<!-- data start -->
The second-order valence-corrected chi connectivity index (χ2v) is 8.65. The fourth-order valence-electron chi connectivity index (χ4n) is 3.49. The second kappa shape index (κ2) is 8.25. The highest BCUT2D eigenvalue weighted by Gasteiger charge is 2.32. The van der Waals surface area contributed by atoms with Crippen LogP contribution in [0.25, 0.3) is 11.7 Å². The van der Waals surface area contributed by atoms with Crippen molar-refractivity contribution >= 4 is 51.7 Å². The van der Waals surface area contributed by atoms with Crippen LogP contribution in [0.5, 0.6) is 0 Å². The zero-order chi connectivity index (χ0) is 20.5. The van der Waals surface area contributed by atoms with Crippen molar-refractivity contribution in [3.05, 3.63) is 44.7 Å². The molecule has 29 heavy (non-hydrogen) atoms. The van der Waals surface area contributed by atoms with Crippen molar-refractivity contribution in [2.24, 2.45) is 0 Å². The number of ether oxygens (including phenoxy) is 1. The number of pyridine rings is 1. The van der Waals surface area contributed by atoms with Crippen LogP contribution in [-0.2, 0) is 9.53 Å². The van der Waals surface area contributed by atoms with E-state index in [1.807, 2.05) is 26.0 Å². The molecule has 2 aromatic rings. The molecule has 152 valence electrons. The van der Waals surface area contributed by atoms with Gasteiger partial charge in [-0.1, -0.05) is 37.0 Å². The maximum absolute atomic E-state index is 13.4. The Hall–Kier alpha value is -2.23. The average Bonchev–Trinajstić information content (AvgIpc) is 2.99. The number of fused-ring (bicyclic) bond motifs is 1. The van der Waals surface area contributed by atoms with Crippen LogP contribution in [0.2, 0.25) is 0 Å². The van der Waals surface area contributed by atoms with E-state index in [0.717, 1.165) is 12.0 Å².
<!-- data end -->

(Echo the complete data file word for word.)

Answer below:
The second-order valence-corrected chi connectivity index (χ2v) is 8.65. The fourth-order valence-electron chi connectivity index (χ4n) is 3.49. The second kappa shape index (κ2) is 8.25. The highest BCUT2D eigenvalue weighted by Gasteiger charge is 2.32. The van der Waals surface area contributed by atoms with Crippen LogP contribution in [0.25, 0.3) is 11.7 Å². The van der Waals surface area contributed by atoms with Crippen molar-refractivity contribution >= 4 is 51.7 Å². The van der Waals surface area contributed by atoms with Crippen LogP contribution in [0.5, 0.6) is 0 Å². The zero-order chi connectivity index (χ0) is 20.5. The van der Waals surface area contributed by atoms with Crippen molar-refractivity contribution in [3.05, 3.63) is 44.7 Å². The molecule has 29 heavy (non-hydrogen) atoms. The van der Waals surface area contributed by atoms with Crippen molar-refractivity contribution in [2.24, 2.45) is 0 Å². The number of ether oxygens (including phenoxy) is 1. The number of pyridine rings is 1. The van der Waals surface area contributed by atoms with Crippen LogP contribution in [-0.2, 0) is 9.53 Å². The van der Waals surface area contributed by atoms with E-state index in [1.807, 2.05) is 26.0 Å². The molecule has 2 aromatic rings. The molecule has 152 valence electrons. The van der Waals surface area contributed by atoms with Gasteiger partial charge in [-0.1, -0.05) is 37.0 Å². The maximum absolute atomic E-state index is 13.4. The Hall–Kier alpha value is -2.23. The average Bonchev–Trinajstić information content (AvgIpc) is 2.99. The number of fused-ring (bicyclic) bond motifs is 1. The van der Waals surface area contributed by atoms with Crippen LogP contribution in [0.2, 0.25) is 0 Å². The van der Waals surface area contributed by atoms with E-state index in [0.717, 1.165) is 12.0 Å².